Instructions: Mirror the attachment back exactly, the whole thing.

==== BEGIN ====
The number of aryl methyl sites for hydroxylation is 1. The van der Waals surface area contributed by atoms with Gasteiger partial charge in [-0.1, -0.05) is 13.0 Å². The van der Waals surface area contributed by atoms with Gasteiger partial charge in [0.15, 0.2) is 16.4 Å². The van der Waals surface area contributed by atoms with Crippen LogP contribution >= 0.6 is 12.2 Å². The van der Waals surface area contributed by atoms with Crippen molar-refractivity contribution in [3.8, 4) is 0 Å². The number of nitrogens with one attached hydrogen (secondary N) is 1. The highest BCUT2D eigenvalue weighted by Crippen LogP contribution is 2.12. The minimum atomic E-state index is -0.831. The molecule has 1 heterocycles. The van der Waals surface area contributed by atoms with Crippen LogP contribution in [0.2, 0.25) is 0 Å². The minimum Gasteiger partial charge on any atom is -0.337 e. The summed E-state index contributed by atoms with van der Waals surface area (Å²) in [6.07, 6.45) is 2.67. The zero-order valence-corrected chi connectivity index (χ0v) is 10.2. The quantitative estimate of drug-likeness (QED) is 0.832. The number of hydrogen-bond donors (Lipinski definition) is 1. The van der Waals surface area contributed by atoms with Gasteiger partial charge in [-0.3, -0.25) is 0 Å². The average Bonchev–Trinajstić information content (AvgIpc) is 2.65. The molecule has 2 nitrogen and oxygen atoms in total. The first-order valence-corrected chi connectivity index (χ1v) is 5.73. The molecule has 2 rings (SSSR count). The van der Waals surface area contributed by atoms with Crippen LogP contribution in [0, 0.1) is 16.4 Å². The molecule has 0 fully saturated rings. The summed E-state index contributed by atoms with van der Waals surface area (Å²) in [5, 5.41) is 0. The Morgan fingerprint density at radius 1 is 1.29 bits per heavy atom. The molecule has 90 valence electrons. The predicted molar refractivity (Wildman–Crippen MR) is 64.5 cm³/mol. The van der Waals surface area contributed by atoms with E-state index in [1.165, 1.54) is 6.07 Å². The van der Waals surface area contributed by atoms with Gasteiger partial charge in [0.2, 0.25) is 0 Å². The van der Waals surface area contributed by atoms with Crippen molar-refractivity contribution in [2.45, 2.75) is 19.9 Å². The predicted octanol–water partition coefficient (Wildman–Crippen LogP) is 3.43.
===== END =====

The number of aryl methyl sites for hydroxylation is 1. The van der Waals surface area contributed by atoms with Gasteiger partial charge in [-0.1, -0.05) is 13.0 Å². The van der Waals surface area contributed by atoms with Gasteiger partial charge in [0.15, 0.2) is 16.4 Å². The van der Waals surface area contributed by atoms with Crippen LogP contribution >= 0.6 is 12.2 Å². The van der Waals surface area contributed by atoms with Crippen molar-refractivity contribution in [3.8, 4) is 0 Å². The number of nitrogens with one attached hydrogen (secondary N) is 1. The highest BCUT2D eigenvalue weighted by Crippen LogP contribution is 2.12. The minimum atomic E-state index is -0.831. The molecule has 1 heterocycles. The van der Waals surface area contributed by atoms with Crippen LogP contribution in [0.2, 0.25) is 0 Å². The minimum Gasteiger partial charge on any atom is -0.337 e. The summed E-state index contributed by atoms with van der Waals surface area (Å²) in [6.07, 6.45) is 2.67. The zero-order valence-corrected chi connectivity index (χ0v) is 10.2. The quantitative estimate of drug-likeness (QED) is 0.832. The number of hydrogen-bond donors (Lipinski definition) is 1. The van der Waals surface area contributed by atoms with Gasteiger partial charge in [-0.3, -0.25) is 0 Å². The average Bonchev–Trinajstić information content (AvgIpc) is 2.65. The molecule has 2 nitrogen and oxygen atoms in total. The first-order valence-corrected chi connectivity index (χ1v) is 5.73. The molecule has 2 rings (SSSR count). The van der Waals surface area contributed by atoms with Crippen LogP contribution in [0, 0.1) is 16.4 Å². The molecule has 0 fully saturated rings. The summed E-state index contributed by atoms with van der Waals surface area (Å²) in [5, 5.41) is 0. The Morgan fingerprint density at radius 1 is 1.29 bits per heavy atom. The molecule has 90 valence electrons. The predicted molar refractivity (Wildman–Crippen MR) is 64.5 cm³/mol. The van der Waals surface area contributed by atoms with E-state index in [1.165, 1.54) is 6.07 Å². The van der Waals surface area contributed by atoms with Gasteiger partial charge in [0.2, 0.25) is 0 Å². The van der Waals surface area contributed by atoms with Crippen molar-refractivity contribution in [2.45, 2.75) is 19.9 Å². The predicted octanol–water partition coefficient (Wildman–Crippen LogP) is 3.43.